EDINBURG — After several failed attempts at getting federal funds renewed to push the area’s GEAR UP programs further, Region One Education Service Center announced it is not only approved this year for one award, but two totaling $77 million.

The two awards will cover the entire Region One area, which encompasses seven counties, including the Rio Grande Valley, for the next seven years in efforts to further prepare and connect students to college and career paths.

Region One held a news conference Tuesday morning to announce the awards, which was immediately followed by a meeting with representatives from the 29 participating school districts to discuss budgets and planning.

“We submitted another application, and another application, and hey, we got them both,” said Region One Executive Director Cornelio Gonzalez. “And with these two new grants we are going to continue impacting the entire region… Region One has been working with GEAR UP since 1999 continuously, and we know it’s made a difference in the lives of many kids.”

GEAR UP awards aim to provide mainly middle school and high school students with additional funding and resources such as counselors that focus solely in providing students exposure to colleges, degrees and careers.

“By eighth grade students are supposed to choose a career pathway; however, if they are not exposed to that then it’s kind of difficult,” Region One GEAR UP director Melissa Lopez said. “That’s where we come in, with a lot of the exploration.”

These grants have remained in the region through other awardees such as the University of Texas Rio Grande Valley, which received over $3 million in 2017, and Vanguard Academy, which received funding yet to be disclosed this year.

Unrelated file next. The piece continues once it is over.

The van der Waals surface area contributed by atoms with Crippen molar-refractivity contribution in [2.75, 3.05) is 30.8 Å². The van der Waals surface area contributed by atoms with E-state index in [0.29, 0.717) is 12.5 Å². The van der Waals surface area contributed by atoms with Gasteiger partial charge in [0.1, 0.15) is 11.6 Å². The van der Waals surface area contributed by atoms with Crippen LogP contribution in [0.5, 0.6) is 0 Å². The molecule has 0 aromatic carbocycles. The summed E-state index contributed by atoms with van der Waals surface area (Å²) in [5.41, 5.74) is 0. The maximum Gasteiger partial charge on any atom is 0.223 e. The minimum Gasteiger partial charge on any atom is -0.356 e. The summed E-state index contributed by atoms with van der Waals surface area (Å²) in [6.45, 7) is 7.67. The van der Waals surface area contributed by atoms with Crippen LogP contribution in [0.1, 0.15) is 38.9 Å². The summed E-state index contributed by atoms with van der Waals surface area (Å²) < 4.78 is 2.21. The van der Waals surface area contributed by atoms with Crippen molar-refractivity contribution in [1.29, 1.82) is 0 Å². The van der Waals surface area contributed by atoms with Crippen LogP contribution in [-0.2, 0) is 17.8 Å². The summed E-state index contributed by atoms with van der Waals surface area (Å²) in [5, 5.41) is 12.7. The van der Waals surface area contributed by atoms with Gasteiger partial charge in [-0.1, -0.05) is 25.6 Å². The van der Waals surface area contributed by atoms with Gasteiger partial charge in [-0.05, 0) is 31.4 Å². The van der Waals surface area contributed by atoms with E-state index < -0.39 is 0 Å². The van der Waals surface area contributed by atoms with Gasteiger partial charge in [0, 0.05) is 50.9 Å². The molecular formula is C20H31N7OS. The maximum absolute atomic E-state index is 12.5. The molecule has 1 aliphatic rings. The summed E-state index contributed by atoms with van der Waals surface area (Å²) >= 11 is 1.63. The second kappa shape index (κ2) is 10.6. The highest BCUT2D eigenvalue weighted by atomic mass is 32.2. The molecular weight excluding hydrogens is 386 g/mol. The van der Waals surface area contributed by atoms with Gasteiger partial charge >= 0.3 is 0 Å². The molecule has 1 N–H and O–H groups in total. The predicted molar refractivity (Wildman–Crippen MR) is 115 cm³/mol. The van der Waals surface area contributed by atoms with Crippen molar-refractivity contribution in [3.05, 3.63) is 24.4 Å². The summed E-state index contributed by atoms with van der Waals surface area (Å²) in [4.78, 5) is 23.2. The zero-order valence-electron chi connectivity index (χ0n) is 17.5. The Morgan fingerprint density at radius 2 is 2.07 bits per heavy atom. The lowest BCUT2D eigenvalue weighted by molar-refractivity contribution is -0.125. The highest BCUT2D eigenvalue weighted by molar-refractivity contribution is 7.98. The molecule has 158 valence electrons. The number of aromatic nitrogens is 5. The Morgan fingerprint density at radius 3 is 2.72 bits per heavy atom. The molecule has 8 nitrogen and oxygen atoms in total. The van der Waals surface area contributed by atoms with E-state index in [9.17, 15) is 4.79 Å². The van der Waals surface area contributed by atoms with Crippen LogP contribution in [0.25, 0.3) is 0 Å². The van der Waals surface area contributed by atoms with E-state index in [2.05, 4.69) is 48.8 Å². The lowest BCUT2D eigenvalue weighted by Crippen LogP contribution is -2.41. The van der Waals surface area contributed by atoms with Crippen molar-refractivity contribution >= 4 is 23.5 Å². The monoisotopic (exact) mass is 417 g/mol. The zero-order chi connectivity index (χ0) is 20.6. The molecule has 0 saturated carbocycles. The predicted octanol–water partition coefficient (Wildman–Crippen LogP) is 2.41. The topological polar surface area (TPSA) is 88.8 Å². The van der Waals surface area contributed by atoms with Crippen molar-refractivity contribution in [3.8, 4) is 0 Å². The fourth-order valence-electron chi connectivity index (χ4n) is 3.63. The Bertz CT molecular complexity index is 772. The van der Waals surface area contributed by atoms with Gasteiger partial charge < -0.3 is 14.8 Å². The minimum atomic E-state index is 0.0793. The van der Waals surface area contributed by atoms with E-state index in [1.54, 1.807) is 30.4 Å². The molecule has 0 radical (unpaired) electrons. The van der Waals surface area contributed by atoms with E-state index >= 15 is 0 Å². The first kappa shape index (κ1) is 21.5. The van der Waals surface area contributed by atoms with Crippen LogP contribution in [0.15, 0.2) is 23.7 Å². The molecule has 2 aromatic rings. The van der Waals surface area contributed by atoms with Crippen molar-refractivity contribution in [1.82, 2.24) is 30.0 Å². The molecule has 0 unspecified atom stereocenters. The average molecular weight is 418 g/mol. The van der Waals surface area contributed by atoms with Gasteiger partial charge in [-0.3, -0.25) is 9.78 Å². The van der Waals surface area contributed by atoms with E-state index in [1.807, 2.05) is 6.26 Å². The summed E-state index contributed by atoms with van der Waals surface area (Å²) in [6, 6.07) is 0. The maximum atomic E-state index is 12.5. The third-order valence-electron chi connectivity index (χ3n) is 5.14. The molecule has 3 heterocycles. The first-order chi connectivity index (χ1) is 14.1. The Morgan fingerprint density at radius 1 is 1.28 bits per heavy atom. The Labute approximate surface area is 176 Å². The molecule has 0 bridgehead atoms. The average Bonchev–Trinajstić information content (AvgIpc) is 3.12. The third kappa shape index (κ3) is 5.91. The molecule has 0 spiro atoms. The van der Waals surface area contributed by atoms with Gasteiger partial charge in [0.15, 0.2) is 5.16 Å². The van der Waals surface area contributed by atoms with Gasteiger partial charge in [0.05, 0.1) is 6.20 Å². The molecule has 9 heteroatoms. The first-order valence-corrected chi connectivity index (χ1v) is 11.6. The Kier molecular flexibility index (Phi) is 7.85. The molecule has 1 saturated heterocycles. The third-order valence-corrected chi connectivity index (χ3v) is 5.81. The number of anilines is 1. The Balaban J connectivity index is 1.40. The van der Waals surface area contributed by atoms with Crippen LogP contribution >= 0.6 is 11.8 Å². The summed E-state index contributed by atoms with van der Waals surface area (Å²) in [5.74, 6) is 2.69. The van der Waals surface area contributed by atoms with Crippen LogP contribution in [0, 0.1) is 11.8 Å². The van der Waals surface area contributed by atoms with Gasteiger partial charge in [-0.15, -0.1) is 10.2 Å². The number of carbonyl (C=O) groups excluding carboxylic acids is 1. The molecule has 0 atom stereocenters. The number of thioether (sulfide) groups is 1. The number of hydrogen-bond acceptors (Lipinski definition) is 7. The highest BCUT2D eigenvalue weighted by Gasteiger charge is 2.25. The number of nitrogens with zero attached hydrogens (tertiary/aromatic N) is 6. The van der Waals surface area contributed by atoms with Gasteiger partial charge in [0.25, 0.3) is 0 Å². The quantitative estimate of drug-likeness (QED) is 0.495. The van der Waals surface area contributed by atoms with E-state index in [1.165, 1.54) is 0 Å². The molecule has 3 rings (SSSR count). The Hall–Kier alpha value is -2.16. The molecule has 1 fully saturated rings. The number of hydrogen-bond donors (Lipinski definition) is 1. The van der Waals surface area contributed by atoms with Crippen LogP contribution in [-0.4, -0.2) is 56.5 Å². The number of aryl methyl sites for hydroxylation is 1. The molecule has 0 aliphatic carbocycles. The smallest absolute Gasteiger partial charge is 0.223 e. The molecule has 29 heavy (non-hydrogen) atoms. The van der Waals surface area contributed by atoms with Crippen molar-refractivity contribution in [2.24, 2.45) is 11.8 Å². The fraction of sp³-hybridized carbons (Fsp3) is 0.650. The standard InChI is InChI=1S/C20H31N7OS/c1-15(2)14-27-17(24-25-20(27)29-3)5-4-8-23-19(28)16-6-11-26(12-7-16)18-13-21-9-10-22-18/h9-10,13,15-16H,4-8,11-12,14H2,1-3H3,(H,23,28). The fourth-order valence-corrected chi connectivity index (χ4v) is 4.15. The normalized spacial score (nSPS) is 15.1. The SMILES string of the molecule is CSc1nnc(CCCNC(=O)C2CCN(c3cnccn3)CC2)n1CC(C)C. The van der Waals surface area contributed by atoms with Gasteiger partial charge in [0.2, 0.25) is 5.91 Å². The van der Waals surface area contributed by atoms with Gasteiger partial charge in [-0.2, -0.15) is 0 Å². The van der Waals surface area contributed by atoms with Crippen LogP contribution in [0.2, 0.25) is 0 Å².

At Region One, the funding came for two separate programs: Gear Up College Ready, Career Set, funded at nearly $31.6 million and which aims to expose students to both career and college-bound pathways; and the College Now, Career Connected program, which is funded $45.4 million and caters to the Early College High School model to expand offerings of rigorous coursework, preparation for college-readiness exams and dual enrollment programs.

The College Ready, Career Set program is set to be offered at 17 school districts, 25 middle schools and 17 high schools throughout the region. The College Now, Career Connected program will be available at 12 school districts, 30 middle schools and 18 high schools.

These added resources are set to impact all students enrolled in participating campuses and are set to kick off immediately and continue over the life of the grants.

Districts will be able to tailor the funding to their needs so long as these match the guidelines of the program, Lopez said. Some might choose to use the money for new hires if needed, while others might use it to renew contracts of GEAR UP counselors previously hired.

The grant will also allow Region One more staff of their own to help service each partnering district. Lopez said she estimates the funds to allow for about 55 new hires, who would work as facilitators or counselors for the program.

One change in the focus of these new grants and staff from previous years will be in added emphasis on career pathways rather than college only, Lopez said.

“This one is going to have a large career focus, because that’s something that we’ve seen not only as a trend here in Texas but nationally,” said Melissa Lopez. “We want to prepare our students not only for college but for career and for life.”